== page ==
One telling sign in this regard is that our declarative paradigm
hasn't really gone past finite FOPL at the standards level. Sure, we
have special case solutions like Oracle's CONNECT BY clause, and the
newer SQL's subquery factoring clause. They can more or less solve the
classical BOM problem. But do they really do much else, so that we
could e.g. support introspection and ragged recursion over multiple
data types simultaneously, while keeping to the declarative roots of
RM? Is there for example a sturdy implementation of a multiple table,
parallel transitive closure operator anywhere, which meshes well with
basic relational algebra? (Least of all a least-fixed-point operator
which would be sorely needed for RDF/OWL-sorta work.) I don't think
so, and that's pretty much the minimum of what they're doing with
object frameworks right now -- even when doing it at the highest meta
levels that their languages allow.
grant. The former two, mostly, Lorentzos I don't seem to remember
distinctly. I've grown into the relational camp, even "ideologically
speaking" (e.g. the RDF folks have long since stopped liking me much
because I now and again tell them, in their own terms, that they're
dealing us EAV, and that that's been proven bad many times over), but
still Date and Darwen do not seem to be contributing much in my
judgment. Except perhaps demagoguery. Perhaps the best example of this
to me is how they handle objects within the relational model: they
approve of them, but never really seem to square away the difference
between flat and rich relations at the theoretical/conceptual level.
Before you jump in, let me outline my idea about how it should be done
as well; no point in judging without counterpoint, you know... To me
the RM is about axiomatic semantics, as opposed to intuitive ones (the
latter have their value, they belong to the third level of the ANSI
model, the conceptual one), so you have to be able to perform as a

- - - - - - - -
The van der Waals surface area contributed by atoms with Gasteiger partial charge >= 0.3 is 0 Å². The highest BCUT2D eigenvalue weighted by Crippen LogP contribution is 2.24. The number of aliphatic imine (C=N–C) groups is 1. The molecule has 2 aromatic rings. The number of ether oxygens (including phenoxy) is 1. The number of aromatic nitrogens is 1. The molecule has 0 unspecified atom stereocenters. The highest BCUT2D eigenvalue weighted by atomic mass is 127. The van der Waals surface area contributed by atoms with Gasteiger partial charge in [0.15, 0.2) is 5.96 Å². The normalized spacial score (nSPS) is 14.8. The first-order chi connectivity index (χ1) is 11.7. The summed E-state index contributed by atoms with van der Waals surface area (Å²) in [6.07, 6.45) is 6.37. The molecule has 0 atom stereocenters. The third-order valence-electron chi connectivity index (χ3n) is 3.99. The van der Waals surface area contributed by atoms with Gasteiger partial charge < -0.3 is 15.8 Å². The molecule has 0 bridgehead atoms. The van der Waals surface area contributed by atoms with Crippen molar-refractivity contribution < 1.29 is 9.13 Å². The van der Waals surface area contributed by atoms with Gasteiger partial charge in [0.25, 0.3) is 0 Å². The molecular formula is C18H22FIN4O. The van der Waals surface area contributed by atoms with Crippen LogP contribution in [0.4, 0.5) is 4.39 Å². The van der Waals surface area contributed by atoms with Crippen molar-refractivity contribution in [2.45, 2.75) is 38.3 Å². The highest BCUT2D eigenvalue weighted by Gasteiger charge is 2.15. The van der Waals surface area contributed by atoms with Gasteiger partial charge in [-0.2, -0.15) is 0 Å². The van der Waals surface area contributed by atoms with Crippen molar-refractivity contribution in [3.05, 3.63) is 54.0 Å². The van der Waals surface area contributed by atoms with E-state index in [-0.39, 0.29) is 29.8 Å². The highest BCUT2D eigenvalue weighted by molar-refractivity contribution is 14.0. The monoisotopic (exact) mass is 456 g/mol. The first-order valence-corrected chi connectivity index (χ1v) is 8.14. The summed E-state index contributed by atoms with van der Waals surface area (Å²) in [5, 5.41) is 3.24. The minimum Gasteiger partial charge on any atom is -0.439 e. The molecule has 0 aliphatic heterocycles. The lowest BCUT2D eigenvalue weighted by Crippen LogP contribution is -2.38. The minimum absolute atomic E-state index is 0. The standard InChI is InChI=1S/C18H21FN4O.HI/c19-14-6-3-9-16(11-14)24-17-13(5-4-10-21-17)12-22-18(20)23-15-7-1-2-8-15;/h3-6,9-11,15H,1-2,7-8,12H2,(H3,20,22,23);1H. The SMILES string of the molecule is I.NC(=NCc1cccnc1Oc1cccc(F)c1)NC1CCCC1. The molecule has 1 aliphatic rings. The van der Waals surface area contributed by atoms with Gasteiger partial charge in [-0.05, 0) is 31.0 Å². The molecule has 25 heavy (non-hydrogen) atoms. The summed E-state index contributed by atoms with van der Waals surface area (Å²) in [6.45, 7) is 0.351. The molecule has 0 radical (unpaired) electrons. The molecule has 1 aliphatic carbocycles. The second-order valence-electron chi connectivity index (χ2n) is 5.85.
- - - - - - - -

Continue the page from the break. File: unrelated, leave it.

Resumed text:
mathematician when developing the theory further. That means speaking
about the theory purely based on the axioms/properties it follows. And
so complex objects could in theory be admitted into the model...when
they *behave* as though they were atomic values when referred to as
such. At that level of pointlike members of sets/unique names, objects
are pretty cool as part of the model. But then on information
principle grounds they should also be broken down into atomic stuff
elsewhere in the database, so that we can use relational operators to
drill into their real guts. No nested stuff, a minimum amount of type
specific operators, and so on. Date and Darwen *never* spell that out
loud, which in my mind means they're betraying basic information
modeling principles in service of good publicity.
Also, they *never* stop to consider the fact that relational algebra
might not be good enough for certain data handling tasks. Do pardon my
language, but they seem like blind believers to me, and as such not
very useful in developing RM further. Call me a passionate heretic if
you will, then, but I'd rather get my information somewhere else.
*Because* I care about sound principles.
Re: Homoiconic relational programming language - 04-08-2010 , 02:02 PM
Sampo Syreeni wrote:
Re: Homoiconic relational programming language - 04-08-2010 , 06:12 PM